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Transitioning family’s menu

By Staff | May 7, 2010

-Farm News photo by Robyn Kruger Brenda Dagel prepares a meal on the grill in her rural Allendale home. After her husband was diagnosed as a diabetic, she retrained her cooking skills and her family's taste buds to eat healthier.

ALLENDORF – Upon learning that her husband was diabetic, this week’s farm cook relied on creative cooking techniques to ease the family into a new way of eating.

Brenda Dagel and her husband, Mark, live on an acreage in this northcentral Osceola County community. The two have raised four sons and now have several grandchildren who live near by.

Along with owning and operating several hog confinements, Mark Dagel, along with one of his sons, owns a construction business. Hardworking men have hearty appetites, which posed concerns for Brenda Dagel when learning of her husband’s health condition.

“Eating healthy has always been important to me,” explained Brenda Dagel, “but now there were certain food items Mark just could not have. I needed to relearn to cook, educating myself on what worked best for Mark’s blood sugar levels.”

She credits her mother for teaching her creative cooking techniques at a young age.

-Farm News photo by Robyn Kruger Brenda Dagel tends to her young plants in one of her four raised-bed gardens.

“Mother hardly ever used a recipe and I tend do the same thing,” she laughed. “I cook with what I have available in the cupboard not with what the recipe calls for. I’m great at substituting.”

Dagel has a large garden she tends to in the summer months, which is a source of much of her meal ingredients. She also likes to cook with locally grown beef, pork and chicken. Being frugal, she opts for ground meats.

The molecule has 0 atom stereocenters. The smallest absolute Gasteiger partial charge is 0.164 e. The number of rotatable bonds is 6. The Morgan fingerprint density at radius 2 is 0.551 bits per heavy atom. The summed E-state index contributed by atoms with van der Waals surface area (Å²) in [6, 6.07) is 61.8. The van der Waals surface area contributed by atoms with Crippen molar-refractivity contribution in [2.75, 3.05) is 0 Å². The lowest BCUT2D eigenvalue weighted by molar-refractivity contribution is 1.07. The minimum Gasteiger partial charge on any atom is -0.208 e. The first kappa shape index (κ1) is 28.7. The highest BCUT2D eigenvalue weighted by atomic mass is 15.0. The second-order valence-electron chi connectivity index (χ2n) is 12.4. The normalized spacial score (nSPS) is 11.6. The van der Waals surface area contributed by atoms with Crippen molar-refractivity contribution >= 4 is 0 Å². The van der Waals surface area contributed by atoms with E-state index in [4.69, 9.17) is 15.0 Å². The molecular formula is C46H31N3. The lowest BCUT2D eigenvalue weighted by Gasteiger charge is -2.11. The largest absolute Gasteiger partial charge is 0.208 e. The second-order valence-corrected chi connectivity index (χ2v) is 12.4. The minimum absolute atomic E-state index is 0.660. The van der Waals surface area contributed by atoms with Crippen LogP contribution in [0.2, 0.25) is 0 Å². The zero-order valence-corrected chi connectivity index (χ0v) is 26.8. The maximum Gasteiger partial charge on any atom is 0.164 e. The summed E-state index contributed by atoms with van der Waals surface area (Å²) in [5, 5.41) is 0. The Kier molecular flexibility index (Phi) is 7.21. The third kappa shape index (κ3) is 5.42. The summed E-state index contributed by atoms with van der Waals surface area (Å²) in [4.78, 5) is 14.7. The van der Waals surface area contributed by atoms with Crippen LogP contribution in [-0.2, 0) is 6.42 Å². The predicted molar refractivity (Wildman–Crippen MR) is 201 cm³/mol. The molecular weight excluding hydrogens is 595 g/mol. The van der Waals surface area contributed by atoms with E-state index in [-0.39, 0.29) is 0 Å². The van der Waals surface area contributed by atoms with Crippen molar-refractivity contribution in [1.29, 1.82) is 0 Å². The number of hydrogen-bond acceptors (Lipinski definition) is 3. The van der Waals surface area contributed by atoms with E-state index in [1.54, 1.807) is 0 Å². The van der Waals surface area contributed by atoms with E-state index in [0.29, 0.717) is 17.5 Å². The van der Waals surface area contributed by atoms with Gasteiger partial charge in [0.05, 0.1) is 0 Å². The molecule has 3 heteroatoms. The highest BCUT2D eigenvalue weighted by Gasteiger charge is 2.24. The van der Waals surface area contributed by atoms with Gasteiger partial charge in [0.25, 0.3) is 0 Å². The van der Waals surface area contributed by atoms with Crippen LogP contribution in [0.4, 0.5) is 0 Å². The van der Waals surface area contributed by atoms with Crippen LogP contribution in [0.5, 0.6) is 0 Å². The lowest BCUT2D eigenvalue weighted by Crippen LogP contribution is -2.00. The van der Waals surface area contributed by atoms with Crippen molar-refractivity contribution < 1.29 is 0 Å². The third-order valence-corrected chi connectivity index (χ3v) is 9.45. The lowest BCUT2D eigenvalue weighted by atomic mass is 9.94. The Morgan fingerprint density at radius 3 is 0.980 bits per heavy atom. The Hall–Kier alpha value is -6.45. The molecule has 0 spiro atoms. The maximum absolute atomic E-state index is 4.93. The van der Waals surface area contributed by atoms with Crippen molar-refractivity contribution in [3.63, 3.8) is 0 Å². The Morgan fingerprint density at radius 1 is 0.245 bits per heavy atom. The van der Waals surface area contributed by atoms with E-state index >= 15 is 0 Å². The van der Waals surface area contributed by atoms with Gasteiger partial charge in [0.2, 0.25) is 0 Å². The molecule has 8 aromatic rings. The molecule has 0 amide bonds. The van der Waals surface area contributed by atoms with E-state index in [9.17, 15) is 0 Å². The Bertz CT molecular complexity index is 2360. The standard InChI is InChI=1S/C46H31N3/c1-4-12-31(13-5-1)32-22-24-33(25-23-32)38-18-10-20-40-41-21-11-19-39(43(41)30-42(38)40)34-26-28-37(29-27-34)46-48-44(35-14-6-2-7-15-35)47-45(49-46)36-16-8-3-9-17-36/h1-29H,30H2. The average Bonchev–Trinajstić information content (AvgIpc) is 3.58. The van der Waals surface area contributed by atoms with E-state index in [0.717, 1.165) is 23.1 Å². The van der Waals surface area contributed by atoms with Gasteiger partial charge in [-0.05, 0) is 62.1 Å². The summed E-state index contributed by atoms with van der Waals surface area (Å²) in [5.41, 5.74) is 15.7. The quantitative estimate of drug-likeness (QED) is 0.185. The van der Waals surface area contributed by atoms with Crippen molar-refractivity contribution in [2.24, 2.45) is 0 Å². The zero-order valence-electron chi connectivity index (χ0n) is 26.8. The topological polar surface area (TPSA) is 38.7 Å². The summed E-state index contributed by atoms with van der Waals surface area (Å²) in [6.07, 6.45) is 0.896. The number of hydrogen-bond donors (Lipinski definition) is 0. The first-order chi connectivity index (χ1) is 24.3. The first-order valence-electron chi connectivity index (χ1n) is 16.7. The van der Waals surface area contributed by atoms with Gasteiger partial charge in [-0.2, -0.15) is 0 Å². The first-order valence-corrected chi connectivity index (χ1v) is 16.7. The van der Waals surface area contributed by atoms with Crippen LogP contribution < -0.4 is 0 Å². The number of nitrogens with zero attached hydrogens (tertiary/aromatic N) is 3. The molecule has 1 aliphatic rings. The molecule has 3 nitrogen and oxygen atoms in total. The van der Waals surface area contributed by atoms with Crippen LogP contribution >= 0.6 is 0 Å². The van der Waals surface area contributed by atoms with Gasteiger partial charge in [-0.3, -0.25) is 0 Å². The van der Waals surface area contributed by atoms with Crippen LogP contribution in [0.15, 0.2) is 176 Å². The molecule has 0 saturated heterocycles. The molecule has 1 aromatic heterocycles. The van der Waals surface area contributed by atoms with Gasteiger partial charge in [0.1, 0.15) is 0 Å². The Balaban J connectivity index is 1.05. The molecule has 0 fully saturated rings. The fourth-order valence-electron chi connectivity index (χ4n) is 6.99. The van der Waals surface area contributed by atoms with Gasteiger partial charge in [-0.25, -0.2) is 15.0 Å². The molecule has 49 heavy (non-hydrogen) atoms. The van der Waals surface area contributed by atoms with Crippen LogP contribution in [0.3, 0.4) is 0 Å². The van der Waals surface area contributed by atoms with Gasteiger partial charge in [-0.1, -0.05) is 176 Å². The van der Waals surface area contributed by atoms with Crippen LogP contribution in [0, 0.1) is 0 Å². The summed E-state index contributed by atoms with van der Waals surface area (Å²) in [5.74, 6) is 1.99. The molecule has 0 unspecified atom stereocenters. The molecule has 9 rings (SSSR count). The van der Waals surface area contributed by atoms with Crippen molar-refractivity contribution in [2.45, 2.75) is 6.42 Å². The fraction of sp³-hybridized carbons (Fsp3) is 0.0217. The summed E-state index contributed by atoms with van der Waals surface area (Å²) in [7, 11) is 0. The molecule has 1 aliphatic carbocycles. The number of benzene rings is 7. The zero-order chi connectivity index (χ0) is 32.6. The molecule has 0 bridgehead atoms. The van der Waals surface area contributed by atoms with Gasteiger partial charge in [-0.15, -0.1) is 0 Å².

She likes to plan ahead to have meals that are ready in an instant.

“I do a lot of grilling in the summer months,” she said. “I can prepare meats and vegetables on the grill and throw them in the refrigerator to have ready for my family to eat when our schedules allow.

“It’s also a healthy cooking method.”

Many of the foods she cooked with in the past are now substituted for other food items. Instead of adding so much sugar to her baked goods, Dagel finds she can add raw chip coconut or dark chocolate for sweetness.

Some times she will add a variety of unsalted nuts or dried fruits to make it interesting. She also uses more brown rice and excludes pasta. Sweet potatoes contain less starch than regular potatoes and were an easy switch for the family.

For seasoning Dagel finds she uses more onion, red pepper and a variety of salsa to liven up the taste.

“We also try not to eat out. We eat most of our meals at home and take food along if we plan to be away for the day,” Dagel explained.

After making the changes in his diet, Mark has lost a total of 40 pounds and is no longer on any medications including insulin. “He tells me he has more energy and feels better too,” she quipped.

The Dagels’ son, Jacob Dagel, has taken this healthy life style and healthy eating to heart. The high school athlete will soon be entering college and is making plans to become a personal trainer.

Dagel shared several of her family’s favorite recipes, along with her own substitutions.

Contact Robyn Kruger by e-mail at rangerob@hickorytech.net.

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